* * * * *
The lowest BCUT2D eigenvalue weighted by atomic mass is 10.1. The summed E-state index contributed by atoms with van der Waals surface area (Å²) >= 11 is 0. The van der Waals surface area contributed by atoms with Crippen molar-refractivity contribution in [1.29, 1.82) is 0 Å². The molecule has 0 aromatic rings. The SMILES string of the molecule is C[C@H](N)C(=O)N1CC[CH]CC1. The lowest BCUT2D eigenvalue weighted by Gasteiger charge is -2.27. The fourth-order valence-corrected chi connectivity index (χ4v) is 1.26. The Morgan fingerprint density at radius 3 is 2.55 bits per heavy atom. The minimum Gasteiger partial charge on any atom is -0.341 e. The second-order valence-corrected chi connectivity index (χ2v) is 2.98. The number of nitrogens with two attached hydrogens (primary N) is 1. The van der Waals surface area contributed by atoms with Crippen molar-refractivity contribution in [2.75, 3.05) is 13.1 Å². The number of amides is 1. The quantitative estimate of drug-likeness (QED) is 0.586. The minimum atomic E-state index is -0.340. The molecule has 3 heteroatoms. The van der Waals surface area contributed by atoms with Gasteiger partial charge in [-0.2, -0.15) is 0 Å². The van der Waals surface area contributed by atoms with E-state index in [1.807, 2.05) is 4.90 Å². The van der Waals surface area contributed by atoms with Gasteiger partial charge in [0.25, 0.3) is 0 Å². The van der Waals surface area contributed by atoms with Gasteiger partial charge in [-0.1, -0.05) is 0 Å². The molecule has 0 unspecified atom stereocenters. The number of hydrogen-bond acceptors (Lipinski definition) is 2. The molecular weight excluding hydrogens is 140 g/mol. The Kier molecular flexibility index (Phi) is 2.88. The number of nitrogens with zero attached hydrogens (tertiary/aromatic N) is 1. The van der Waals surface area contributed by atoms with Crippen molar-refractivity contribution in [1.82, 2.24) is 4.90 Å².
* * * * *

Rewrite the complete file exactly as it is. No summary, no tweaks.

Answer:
The lowest BCUT2D eigenvalue weighted by atomic mass is 10.1. The summed E-state index contributed by atoms with van der Waals surface area (Å²) >= 11 is 0. The van der Waals surface area contributed by atoms with Crippen molar-refractivity contribution in [1.29, 1.82) is 0 Å². The molecule has 0 aromatic rings. The SMILES string of the molecule is C[C@H](N)C(=O)N1CC[CH]CC1. The lowest BCUT2D eigenvalue weighted by Gasteiger charge is -2.27. The fourth-order valence-corrected chi connectivity index (χ4v) is 1.26. The Morgan fingerprint density at radius 3 is 2.55 bits per heavy atom. The minimum Gasteiger partial charge on any atom is -0.341 e. The second-order valence-corrected chi connectivity index (χ2v) is 2.98. The number of nitrogens with two attached hydrogens (primary N) is 1. The van der Waals surface area contributed by atoms with Crippen molar-refractivity contribution in [2.75, 3.05) is 13.1 Å². The number of amides is 1. The quantitative estimate of drug-likeness (QED) is 0.586. The minimum atomic E-state index is -0.340. The molecule has 3 heteroatoms. The van der Waals surface area contributed by atoms with Gasteiger partial charge in [-0.2, -0.15) is 0 Å². The van der Waals surface area contributed by atoms with E-state index in [1.807, 2.05) is 4.90 Å². The van der Waals surface area contributed by atoms with Gasteiger partial charge in [0.25, 0.3) is 0 Å². The van der Waals surface area contributed by atoms with Gasteiger partial charge in [-0.1, -0.05) is 0 Å². The molecule has 0 unspecified atom stereocenters. The number of hydrogen-bond acceptors (Lipinski definition) is 2. The molecular weight excluding hydrogens is 140 g/mol. The Kier molecular flexibility index (Phi) is 2.88. The number of nitrogens with zero attached hydrogens (tertiary/aromatic N) is 1. The van der Waals surface area contributed by atoms with Crippen molar-refractivity contribution in [1.82, 2.24) is 4.90 Å².